Claim Avoidance and Subordination Actions
The bankruptcy litigators at Mark Anchor Albert and Associates can skillfully prosecute and defend against claim avoidance and subordination actions in bankruptcy court.
The Bankruptcy Code allows a bankruptcy trustee or debtor-in-possession to assert certain “avoidance powers” that are found at Bankruptcy Code sections 544 through 549. These statutes allow the trustee or debtor-in-possession to file “adversary proceedings” (lawsuits pending before the bankruptcy court) to recover certain property that a debtor transferred to other entities before the commencement of the bankruptcy case, or to avoid liens that were not properly perfected, among other things.
Avoidance actions may be brought by the trustee or by a debtor-in-possession under Chapter 11 of the Bankruptcy Code. A debtor may generally bring avoidance actions in connection with exempt property if (1) it is avoidable by the trustee under sections 544 or 548, (2) the trustee does not seek to avoid the transfer, (3) the debtor could exempt the property, (4) the transfer was involuntary, and (5) the debtor did not conceal the property.
Any avoidance action is an adversary proceeding under Rule 7001 et seq. of the Federal Rules of Bankruptcy Procedure. As a general rule, only the trustee or debtor-in-possession may bring the avoidance action. A creditor committee or creditor may initiate a proceeding, however, if it requests the debtor-in-possession or trustee to prosecute the avoidance action, the debtor or trustee refuses, and the committee or creditor demonstrates a colorable claim of benefit to the estate and an unjustifiable refusal by the trustee or debtor to act. A creditor also may institute an action on behalf of the debtor in possession or trustee, if authorized by the bankruptcy court.
A creditor may, with court permission, bring a derivative action in the name of the debtor. A party other than the debtor or the trustee may prosecute avoidance claims in a Chapter 11 case if it is appointed to do so and if it is acting as a representative of the estate under Bankruptcy Code section 1123(b)(3)(B). 11 U.S.C. § 1123(b)(3)(B).
The trustee or debtor-in-possession is treated as a bona fide purchaser and lien creditor in order to avoid—i.e., to set aside—various types of transfers. Accordingly, the trustee or debtor-in-possession has the power under the Bankruptcy Code to set aside unrecorded liens, deeds, contracts, and suits for which no lis pendens has been filed. These suits or transactions are not void but are simply voidable in an adversary proceeding.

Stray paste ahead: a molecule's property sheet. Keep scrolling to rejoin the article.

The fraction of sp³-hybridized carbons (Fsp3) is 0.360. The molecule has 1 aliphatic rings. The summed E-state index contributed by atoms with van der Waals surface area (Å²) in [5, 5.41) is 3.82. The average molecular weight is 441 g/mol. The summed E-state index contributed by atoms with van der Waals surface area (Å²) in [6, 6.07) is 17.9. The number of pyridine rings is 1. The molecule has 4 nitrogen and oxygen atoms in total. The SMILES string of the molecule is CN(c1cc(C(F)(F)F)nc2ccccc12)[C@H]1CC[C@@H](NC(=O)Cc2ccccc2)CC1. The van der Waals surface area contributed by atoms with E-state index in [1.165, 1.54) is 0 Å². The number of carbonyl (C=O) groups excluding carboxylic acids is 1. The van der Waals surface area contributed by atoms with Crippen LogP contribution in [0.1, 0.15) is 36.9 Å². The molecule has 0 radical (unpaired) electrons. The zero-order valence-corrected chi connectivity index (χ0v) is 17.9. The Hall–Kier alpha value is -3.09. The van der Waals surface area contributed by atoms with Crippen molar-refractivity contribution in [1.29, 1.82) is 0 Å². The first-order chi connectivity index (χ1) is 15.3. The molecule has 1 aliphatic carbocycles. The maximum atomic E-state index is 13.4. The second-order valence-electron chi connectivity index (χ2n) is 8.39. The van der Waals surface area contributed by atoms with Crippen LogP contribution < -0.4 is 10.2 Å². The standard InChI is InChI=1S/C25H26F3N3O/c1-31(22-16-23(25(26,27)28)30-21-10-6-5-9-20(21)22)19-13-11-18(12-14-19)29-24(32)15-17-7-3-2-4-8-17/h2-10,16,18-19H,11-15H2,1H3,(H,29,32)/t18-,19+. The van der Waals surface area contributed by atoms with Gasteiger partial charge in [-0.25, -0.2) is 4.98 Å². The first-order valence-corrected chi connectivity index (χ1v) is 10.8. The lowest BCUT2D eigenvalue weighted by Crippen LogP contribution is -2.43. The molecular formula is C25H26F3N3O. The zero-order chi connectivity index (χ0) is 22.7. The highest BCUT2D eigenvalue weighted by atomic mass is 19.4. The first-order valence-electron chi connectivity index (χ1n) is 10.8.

Equitable subordination also is provided for in 11 U.S.C. § 510. Subpart(b) provides for mandatory subordination of claims “arising from rescission of a purchase or sale of a security ..., for damages arising from the purchase or sale of such a security, or for reimbursement ... on account of such a claim ....” The conduct of the creditor is irrelevant under subpart (b). Subpart (c) permits subordination “under principles of equitable subordination ....”
Subsection 510(b) of the Bankruptcy Code sets out the requirements for the mandatory subordination of a claim and provides as follows:
“For purposes of distribution under this title, a claim arising from rescission of a purchase or sale of a security of the debtor or of an affiliate of the debtor, for damages arising from the purchase or sale of such a security, or for reimbursement or contribution allowed under section 502 on account of such a claim, shall be subordinated to all claims or interests that are senior to or equal the claim or interest represented by such security, except that if such security is common stock, such claim has the same priority as common stock.”
In summary, subsection 501(b) of the Bankruptcy Code provides that a claim for damages or for contribution or reimbursement arising from the purchase, sale, or rescission of a purchase or sale of securities of the debtor or an affiliate is subordinated to senior or equal claims.
Equitable subordination exists to offset an inequality in the claim position of a creditor that will produce injustice or unfairness to other creditors in terms of bankruptcy results. Trone v. Smith (In re Westgate-California Corporation) (9th Cir. 1981) 642 F.2d 1174, 1177.
The Bankruptcy Code separates subordination into several subsections. As noted above, subsection (b) specifically addresses damage claims by security holders connected with the rescission of a purchase or sale of securities. Subsection (b) provides that these claims are subordinated automatically.
In the Ninth Circuit, a three-part test is used to determine the appropriateness of equitable subordination. The test requires the court to find: a) the claimant engaged in some type of inequitable conduct, b) the misconduct injured creditors or conferred unfair advantage on the claimant, and c) subordination would not be inconsistent with the Bankruptcy Code. In re Lazar (9th Cir. 1996) 83 F.3d 306, 309. The court must find that all of these elements are present before subordinating the claim. Ibid.
Under section 501(c), after notice and a hearing, the court may, “(1) under principles of equitable subordination, subordinate for purposes of distribution all or part of an allowed claim to all or part of another allowed claim or all or part of an allowed interest to all or part of another allowed interest; or (2) order that any lien securing such a subordinated claim be transferred to the estate.” Under this subsection, a secured creditor who has a valid claim that has been allowed may nonetheless have its claim subordinated to another creditor’s claim, even if it is not secured.
In bankruptcy litigation, in an effort to subordinate a secured claim of a creditor with priority over claims the proponent wishes to advance in line for payment, inequitable conduct on the part of the secured creditor usually must be demonstrated to the satisfaction of the court.